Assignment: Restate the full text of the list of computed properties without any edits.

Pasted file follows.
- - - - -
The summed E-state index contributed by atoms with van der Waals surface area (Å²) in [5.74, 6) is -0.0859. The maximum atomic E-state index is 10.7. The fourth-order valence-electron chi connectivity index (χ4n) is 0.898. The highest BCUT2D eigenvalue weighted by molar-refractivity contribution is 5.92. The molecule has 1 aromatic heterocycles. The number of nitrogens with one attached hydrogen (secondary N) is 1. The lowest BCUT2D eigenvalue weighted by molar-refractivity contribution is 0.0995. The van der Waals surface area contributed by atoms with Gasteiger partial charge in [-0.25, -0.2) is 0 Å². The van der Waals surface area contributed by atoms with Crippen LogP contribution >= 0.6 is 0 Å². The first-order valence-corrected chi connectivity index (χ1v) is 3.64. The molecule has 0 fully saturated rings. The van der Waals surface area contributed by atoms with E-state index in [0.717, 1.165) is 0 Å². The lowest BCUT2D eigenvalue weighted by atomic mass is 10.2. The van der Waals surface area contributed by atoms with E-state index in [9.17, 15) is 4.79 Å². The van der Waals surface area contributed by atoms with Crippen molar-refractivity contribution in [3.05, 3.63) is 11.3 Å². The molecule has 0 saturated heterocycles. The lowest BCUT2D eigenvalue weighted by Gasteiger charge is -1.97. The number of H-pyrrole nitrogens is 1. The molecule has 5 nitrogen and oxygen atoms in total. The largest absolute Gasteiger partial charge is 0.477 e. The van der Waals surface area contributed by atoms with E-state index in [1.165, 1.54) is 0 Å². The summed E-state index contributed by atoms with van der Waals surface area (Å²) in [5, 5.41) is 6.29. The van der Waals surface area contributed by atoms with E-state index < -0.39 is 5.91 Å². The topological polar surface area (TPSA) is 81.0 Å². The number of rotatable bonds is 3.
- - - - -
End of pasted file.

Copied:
The summed E-state index contributed by atoms with van der Waals surface area (Å²) in [5.74, 6) is -0.0859. The maximum atomic E-state index is 10.7. The fourth-order valence-electron chi connectivity index (χ4n) is 0.898. The highest BCUT2D eigenvalue weighted by molar-refractivity contribution is 5.92. The molecule has 1 aromatic heterocycles. The number of nitrogens with one attached hydrogen (secondary N) is 1. The lowest BCUT2D eigenvalue weighted by molar-refractivity contribution is 0.0995. The van der Waals surface area contributed by atoms with Gasteiger partial charge in [-0.25, -0.2) is 0 Å². The van der Waals surface area contributed by atoms with Crippen LogP contribution >= 0.6 is 0 Å². The first-order valence-corrected chi connectivity index (χ1v) is 3.64. The molecule has 0 fully saturated rings. The van der Waals surface area contributed by atoms with E-state index in [0.717, 1.165) is 0 Å². The lowest BCUT2D eigenvalue weighted by atomic mass is 10.2. The van der Waals surface area contributed by atoms with E-state index in [9.17, 15) is 4.79 Å². The van der Waals surface area contributed by atoms with Crippen molar-refractivity contribution in [3.05, 3.63) is 11.3 Å². The molecule has 0 saturated heterocycles. The lowest BCUT2D eigenvalue weighted by Gasteiger charge is -1.97. The number of H-pyrrole nitrogens is 1. The molecule has 5 nitrogen and oxygen atoms in total. The largest absolute Gasteiger partial charge is 0.477 e. The van der Waals surface area contributed by atoms with E-state index in [1.165, 1.54) is 0 Å². The summed E-state index contributed by atoms with van der Waals surface area (Å²) in [5, 5.41) is 6.29. The van der Waals surface area contributed by atoms with E-state index < -0.39 is 5.91 Å². The topological polar surface area (TPSA) is 81.0 Å². The number of rotatable bonds is 3.